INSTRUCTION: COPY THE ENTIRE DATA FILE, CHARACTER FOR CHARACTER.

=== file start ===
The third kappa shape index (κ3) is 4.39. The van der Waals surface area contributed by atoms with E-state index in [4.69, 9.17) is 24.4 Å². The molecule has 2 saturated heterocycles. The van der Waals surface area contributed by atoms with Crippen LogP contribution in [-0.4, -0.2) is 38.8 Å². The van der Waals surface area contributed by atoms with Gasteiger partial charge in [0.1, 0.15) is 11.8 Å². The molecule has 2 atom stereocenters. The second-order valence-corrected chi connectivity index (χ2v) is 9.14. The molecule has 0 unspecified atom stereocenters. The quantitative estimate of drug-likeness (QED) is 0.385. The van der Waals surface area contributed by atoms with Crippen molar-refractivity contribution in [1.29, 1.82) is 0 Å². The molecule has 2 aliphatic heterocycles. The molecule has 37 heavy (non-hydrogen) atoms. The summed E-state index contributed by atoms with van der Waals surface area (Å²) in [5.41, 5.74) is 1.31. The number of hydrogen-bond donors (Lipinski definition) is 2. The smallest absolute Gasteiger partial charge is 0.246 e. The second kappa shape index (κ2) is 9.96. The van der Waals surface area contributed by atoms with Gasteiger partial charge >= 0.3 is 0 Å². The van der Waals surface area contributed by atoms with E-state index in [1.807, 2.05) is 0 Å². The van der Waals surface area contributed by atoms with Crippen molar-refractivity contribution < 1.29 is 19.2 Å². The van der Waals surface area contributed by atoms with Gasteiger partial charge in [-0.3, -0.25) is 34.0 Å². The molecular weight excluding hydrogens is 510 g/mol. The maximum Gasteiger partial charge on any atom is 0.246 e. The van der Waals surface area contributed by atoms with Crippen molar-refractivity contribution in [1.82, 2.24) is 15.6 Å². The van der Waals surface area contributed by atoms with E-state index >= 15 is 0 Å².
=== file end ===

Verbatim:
The third kappa shape index (κ3) is 4.39. The van der Waals surface area contributed by atoms with E-state index in [4.69, 9.17) is 24.4 Å². The molecule has 2 saturated heterocycles. The van der Waals surface area contributed by atoms with Crippen LogP contribution in [-0.4, -0.2) is 38.8 Å². The van der Waals surface area contributed by atoms with Gasteiger partial charge in [0.1, 0.15) is 11.8 Å². The molecule has 2 atom stereocenters. The second-order valence-corrected chi connectivity index (χ2v) is 9.14. The molecule has 0 unspecified atom stereocenters. The quantitative estimate of drug-likeness (QED) is 0.385. The van der Waals surface area contributed by atoms with Crippen molar-refractivity contribution in [1.29, 1.82) is 0 Å². The molecule has 2 aliphatic heterocycles. The molecule has 37 heavy (non-hydrogen) atoms. The summed E-state index contributed by atoms with van der Waals surface area (Å²) in [5.41, 5.74) is 1.31. The number of hydrogen-bond donors (Lipinski definition) is 2. The smallest absolute Gasteiger partial charge is 0.246 e. The second kappa shape index (κ2) is 9.96. The van der Waals surface area contributed by atoms with Gasteiger partial charge >= 0.3 is 0 Å². The van der Waals surface area contributed by atoms with E-state index in [1.807, 2.05) is 0 Å². The van der Waals surface area contributed by atoms with Crippen molar-refractivity contribution < 1.29 is 19.2 Å². The van der Waals surface area contributed by atoms with Gasteiger partial charge in [-0.3, -0.25) is 34.0 Å². The molecular weight excluding hydrogens is 510 g/mol. The maximum Gasteiger partial charge on any atom is 0.246 e. The van der Waals surface area contributed by atoms with Crippen molar-refractivity contribution in [1.82, 2.24) is 15.6 Å². The van der Waals surface area contributed by atoms with E-state index >= 15 is 0 Å².